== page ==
Global Water Initiative: Senegal

Our work in Senegal focused on supporting smallholders who are farming, transforming and trading rice in the irrigated area around the Niandouba and Confluent dams in the Anambé river basin. We also looked at the overall economic impact of the dams, both in terms of their overall return on investment, and in terms of how they improve the livelihoods of the farming communities.

2008 – 2017
Jamie Skinner

Senior associate, Natural Resources

Global Water Initiative – West Africa
The Global Water Initiative sought to improve global food security by enabling farmers to better access, manage and use water resources for sustainable agricultural production
Example of bucket and pulley system on a traditional well - Senegal

Example of bucket and pulley system on a traditional well in Senegal


  • National rice production only covers 20% of national consumption requirements
  • In the Anambé basin, 31.5% of land suitable for irrigated agriculture has been developed (5,000 hectares out of a potential 16,000)
  • Around 8% of the country’s land surface is irrigated
  • GWI focus dams: Niandouba dam (completed 1997) and Confluent dam (completed 1984)

Water for agriculture (2013-17)

Irrigated agriculture, and rice in particular, play a key role in national food security policies, namely through the National Social and Economic Development Strategy (SNDES), the National Rice Self-Sufficiency Plan (PNAR) and the Emerging Senegal Plan (PSE).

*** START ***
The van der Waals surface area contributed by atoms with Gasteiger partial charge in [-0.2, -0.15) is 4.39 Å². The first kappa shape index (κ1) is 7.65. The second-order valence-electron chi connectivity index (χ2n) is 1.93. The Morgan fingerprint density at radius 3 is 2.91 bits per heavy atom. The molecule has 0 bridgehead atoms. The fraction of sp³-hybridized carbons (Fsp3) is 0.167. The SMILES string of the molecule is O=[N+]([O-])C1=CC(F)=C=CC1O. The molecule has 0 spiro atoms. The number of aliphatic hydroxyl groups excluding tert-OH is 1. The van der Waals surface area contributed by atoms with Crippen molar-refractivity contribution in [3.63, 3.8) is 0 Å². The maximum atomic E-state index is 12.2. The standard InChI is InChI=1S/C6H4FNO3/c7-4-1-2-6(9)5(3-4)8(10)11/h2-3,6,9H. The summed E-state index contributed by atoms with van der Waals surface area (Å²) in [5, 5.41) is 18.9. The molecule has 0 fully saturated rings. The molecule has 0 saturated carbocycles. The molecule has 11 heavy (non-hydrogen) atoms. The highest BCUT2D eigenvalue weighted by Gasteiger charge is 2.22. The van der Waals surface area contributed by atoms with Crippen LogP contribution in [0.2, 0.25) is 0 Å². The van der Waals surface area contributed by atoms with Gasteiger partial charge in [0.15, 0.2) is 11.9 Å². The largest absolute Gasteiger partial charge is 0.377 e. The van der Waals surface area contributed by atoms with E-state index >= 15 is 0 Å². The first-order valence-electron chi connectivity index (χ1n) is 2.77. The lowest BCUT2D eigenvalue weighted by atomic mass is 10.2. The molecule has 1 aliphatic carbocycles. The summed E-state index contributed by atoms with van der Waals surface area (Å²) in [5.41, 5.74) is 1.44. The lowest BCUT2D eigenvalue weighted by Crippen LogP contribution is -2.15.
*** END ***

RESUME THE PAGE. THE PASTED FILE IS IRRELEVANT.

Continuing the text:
Niandouba and Confluent dams (Anambé basin)

In order to reduce Senegal’s cereal production deficit and to bolster the livelihoods of local producers through irrigated agriculture, the national authorities decided in the 1970s to develop the Anambé river basin. The basin (which covers an area of 1,100km²) is in the Haute-Casamance area in the Kolda region in southern Senegal and is drained by the Kayanga river and its tributary, the Anambé river.

In 1984, a dam was built at the confluence between the two rivers, followed in 1997 by the construction of a second dam on the Kayanga river at Niandouba. The dams, known as the Niandouba and Confluent dams, are interlinked and work together to provide water for the irrigation schemes, which cover 5,000 hectares.

There are seven local districts (known as 'communes rurales') in the area covered by the Anambé river basin. The development of the area reshaped local livelihood systems and gave irrigated agriculture a central role, although there remains a strong pastoralist tradition among the people living in the Anambé basin.

The Society for Agricultural and Industrial Development in Senegal (SODAGRI)was created in 1974 as a public limited company with technical oversight from the Ministry of Agriculture and is responsible for the management of Niandouba and Confluent dams and the associated irrigation schemes.

Reducing conflict over land through community participation

Access to water and the use of land in the irrigation schemes can often be a source of conflict between farmers and pastoralists. In 2013, GWI West Africa worked with four communities in the Anambé river basin to promote understanding and implementation of local resource use agreements known as 'Land use and allocation plans' (Plans d’occupation et d’affectation des sols – POAS).

The proposed structure of these agreements were set out as far back as 2008, but there had not been any information dissemination or capacity building to implement them. Following our work with local communities and the SODAGRI on the POAS, the number of conflicts over land use dropped dramatically in the communities involved.